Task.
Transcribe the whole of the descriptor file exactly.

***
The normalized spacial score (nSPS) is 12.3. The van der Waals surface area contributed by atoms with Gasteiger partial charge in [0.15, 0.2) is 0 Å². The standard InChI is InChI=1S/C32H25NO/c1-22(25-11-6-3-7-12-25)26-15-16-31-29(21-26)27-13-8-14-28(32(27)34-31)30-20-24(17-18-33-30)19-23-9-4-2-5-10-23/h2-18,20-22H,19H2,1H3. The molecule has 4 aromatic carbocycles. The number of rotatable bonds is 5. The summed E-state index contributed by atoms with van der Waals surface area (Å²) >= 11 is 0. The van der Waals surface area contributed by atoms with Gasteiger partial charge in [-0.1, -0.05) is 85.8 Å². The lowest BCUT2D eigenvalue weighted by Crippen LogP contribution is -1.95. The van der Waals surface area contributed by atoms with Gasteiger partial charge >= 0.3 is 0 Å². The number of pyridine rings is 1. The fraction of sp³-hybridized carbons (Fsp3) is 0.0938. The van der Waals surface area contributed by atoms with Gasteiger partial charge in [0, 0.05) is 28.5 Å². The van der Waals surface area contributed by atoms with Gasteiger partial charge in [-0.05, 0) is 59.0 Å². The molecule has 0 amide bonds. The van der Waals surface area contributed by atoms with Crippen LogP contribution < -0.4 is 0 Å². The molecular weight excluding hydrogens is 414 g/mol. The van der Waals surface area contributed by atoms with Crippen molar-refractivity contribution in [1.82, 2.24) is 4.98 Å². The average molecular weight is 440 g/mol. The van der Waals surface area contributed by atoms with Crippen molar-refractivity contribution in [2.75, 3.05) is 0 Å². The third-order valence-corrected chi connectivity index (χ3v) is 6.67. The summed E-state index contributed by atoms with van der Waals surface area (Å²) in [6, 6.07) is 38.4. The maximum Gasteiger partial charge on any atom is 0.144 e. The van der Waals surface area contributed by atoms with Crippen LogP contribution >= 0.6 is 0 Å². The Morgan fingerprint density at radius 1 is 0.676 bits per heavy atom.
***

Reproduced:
The normalized spacial score (nSPS) is 12.3. The van der Waals surface area contributed by atoms with Gasteiger partial charge in [0.15, 0.2) is 0 Å². The standard InChI is InChI=1S/C32H25NO/c1-22(25-11-6-3-7-12-25)26-15-16-31-29(21-26)27-13-8-14-28(32(27)34-31)30-20-24(17-18-33-30)19-23-9-4-2-5-10-23/h2-18,20-22H,19H2,1H3. The molecule has 4 aromatic carbocycles. The number of rotatable bonds is 5. The summed E-state index contributed by atoms with van der Waals surface area (Å²) >= 11 is 0. The van der Waals surface area contributed by atoms with Gasteiger partial charge in [-0.1, -0.05) is 85.8 Å². The lowest BCUT2D eigenvalue weighted by Crippen LogP contribution is -1.95. The van der Waals surface area contributed by atoms with Gasteiger partial charge >= 0.3 is 0 Å². The number of pyridine rings is 1. The fraction of sp³-hybridized carbons (Fsp3) is 0.0938. The van der Waals surface area contributed by atoms with Gasteiger partial charge in [0, 0.05) is 28.5 Å². The van der Waals surface area contributed by atoms with Gasteiger partial charge in [-0.05, 0) is 59.0 Å². The molecule has 0 amide bonds. The van der Waals surface area contributed by atoms with Crippen LogP contribution < -0.4 is 0 Å². The molecular weight excluding hydrogens is 414 g/mol. The van der Waals surface area contributed by atoms with Crippen molar-refractivity contribution in [1.82, 2.24) is 4.98 Å². The average molecular weight is 440 g/mol. The van der Waals surface area contributed by atoms with Crippen molar-refractivity contribution in [2.75, 3.05) is 0 Å². The third-order valence-corrected chi connectivity index (χ3v) is 6.67. The summed E-state index contributed by atoms with van der Waals surface area (Å²) in [6, 6.07) is 38.4. The maximum Gasteiger partial charge on any atom is 0.144 e. The van der Waals surface area contributed by atoms with Crippen LogP contribution >= 0.6 is 0 Å². The Morgan fingerprint density at radius 1 is 0.676 bits per heavy atom.